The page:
In the studio: Katharina Stadler

Düsseldorf-based artist Katharina Stadler is not one for time-wasting. Absence of any kind of WIFI in her studio, Katharina starts the process of bringing together her canvases without any potential distractions. Much like building, she works on bringing together various elements that go on to become a painting: From sewing to dying, to stitching to painting – the process is one that steadily evolves. Next month, she will open a solo show of works on paper that she says ‘function like a visual diary for me’.



SSM: What’s your earliest memory of experiencing art?

KS: I still remember an exhibition that I saw in Vienna in 2004 (when I was nine years old) very clearly. It was curated by Mike Kelley and was called The Uncanny. As the title suggests, it was a bit intimidating but also exceptionally exciting and totally new to me.



SSM: How has your work changed since graduating the Kunstakademie Düsseldorf in 2021?

KS: For me, it's the first time to work alone in a studio since working at the academy until I graduated. I didn’t expect to notice such a big difference but it's way more focussed and productive.



SSM: Can you tell us a bit about a typical day in your studio?

KS: Every day is different but most of the time I purely work at the studio, I don’t waste much time doing other things than painting, sewing or building the canvases. I don’t have WIFI there or other things that distract me. Sometimes, I listen to audiobooks or podcasts while I work.



SSM: City or nature?

KS: Probably city.



SSM: Your new works are made by stitching pieces of canvas together. When did you start working in this way, and can you tell us how it came about?

KS: I used to paint on unstretched canvases and other textiles like satin back in 2016/2017 and I was not completely happy with the results. I like to work on the textile first and not prime it like it is recommended for classical painters that paint with oil and so on. So I did that for a while and for the annual Rundgang in 2019 I decided to show an unstretched, stitched work: I painted with ink and acrylics on satin.
And there was a specific incident that happened one day before opening an exhibition in 2018, which was called Warm Blood. I wanted to show an unstretched, painted canvas and was unhappy with the structure of the painting because I didn’t cut the fabric straight in the first place. So I thought it would be a good idea to cut it straight. Afterwards, my painting looked terrible. It was square all of a sudden and it didn’t look like the painting anymore. At that time I didn’t have a sewing machine, so I decided to have a night shift and sew it by hand (the painting was quite big). When I was finished, I looked at this seam like a scar that just belongs to the painting now.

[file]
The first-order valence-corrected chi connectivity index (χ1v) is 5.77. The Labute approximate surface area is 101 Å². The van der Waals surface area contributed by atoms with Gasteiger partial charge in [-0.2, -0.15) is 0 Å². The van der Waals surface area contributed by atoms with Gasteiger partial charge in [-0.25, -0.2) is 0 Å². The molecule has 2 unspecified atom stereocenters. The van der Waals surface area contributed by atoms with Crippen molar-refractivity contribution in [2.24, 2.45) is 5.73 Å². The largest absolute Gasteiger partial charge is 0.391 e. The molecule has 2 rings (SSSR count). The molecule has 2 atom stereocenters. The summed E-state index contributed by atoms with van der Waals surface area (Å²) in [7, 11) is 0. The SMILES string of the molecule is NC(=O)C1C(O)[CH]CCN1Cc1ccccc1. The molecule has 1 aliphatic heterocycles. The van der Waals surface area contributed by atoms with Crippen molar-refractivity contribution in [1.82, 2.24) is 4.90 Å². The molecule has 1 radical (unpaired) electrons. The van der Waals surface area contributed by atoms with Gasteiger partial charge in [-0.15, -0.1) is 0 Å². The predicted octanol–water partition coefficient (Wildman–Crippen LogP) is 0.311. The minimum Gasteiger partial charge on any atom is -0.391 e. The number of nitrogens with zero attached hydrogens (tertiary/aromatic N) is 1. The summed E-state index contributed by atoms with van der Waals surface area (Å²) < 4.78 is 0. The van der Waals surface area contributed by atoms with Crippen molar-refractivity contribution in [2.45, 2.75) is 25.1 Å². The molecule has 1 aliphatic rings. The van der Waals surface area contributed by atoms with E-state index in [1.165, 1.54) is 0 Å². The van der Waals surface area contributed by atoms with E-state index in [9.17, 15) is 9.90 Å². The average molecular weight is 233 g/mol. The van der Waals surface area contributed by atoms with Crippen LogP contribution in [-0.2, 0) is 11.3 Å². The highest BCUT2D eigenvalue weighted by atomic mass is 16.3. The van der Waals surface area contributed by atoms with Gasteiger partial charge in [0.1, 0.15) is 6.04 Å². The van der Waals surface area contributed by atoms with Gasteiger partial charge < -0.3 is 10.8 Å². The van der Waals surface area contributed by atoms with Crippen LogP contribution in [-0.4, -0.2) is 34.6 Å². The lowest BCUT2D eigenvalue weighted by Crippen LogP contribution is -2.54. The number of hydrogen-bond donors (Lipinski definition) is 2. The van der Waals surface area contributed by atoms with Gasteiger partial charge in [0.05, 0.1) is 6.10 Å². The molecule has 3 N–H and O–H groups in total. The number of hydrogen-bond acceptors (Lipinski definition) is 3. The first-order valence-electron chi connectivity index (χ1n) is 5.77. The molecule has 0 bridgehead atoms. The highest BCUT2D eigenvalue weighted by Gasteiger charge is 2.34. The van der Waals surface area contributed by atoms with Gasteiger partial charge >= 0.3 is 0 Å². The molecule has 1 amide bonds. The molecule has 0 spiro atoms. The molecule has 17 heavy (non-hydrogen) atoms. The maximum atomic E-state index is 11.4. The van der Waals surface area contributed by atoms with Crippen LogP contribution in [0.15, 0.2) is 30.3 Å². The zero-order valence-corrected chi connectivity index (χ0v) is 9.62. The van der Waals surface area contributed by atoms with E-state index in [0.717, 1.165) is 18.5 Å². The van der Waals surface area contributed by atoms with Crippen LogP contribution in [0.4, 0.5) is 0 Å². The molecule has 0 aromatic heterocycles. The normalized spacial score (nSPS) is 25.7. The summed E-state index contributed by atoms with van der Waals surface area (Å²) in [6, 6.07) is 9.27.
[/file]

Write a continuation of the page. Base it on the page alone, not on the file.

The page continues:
P.S.: I'm aware that artists like Oscar Murillo, Blinky Palermo or Joe Bradley used similar techniques before me, but to be honest, it was a very natural process and it definitely wasn’t adapting a certain style. Just to be clear. 



SSM: What was the source of inspiration for the works that are currently being shown on Super Super Markt?

KS: I imagine the combination of colours for quite a while before I start painting. I imagined the yellow and blue, the orange and pink, the metallic green and the purple. I just imagine the colours until I want to start mixing them IRL.


Katharina Stadler
People Always Look Better In The Sun, 2023
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SSM: Is there a colour you dislike most?

KS: All colours are beautiful.


SSM: Can you tell us what you’re currently working on?

KS: I am working on my next solo exhibition that opens in March. The title is TT.MM.JJJJ which refers to a non-specific date of the year. The exhibition is mainly about my works on paper that function like a visual diary for me.



SSM: One thing you cannot live without while in your studio?

KS: My grandmother gave me a folding bed for my studio and it’s the best thing ever.



SSM: Is there a work from art history that best describes your personality?

KS: I love the small, text based paintings of Betty Tompkins. They are feminist and that is what I identify with.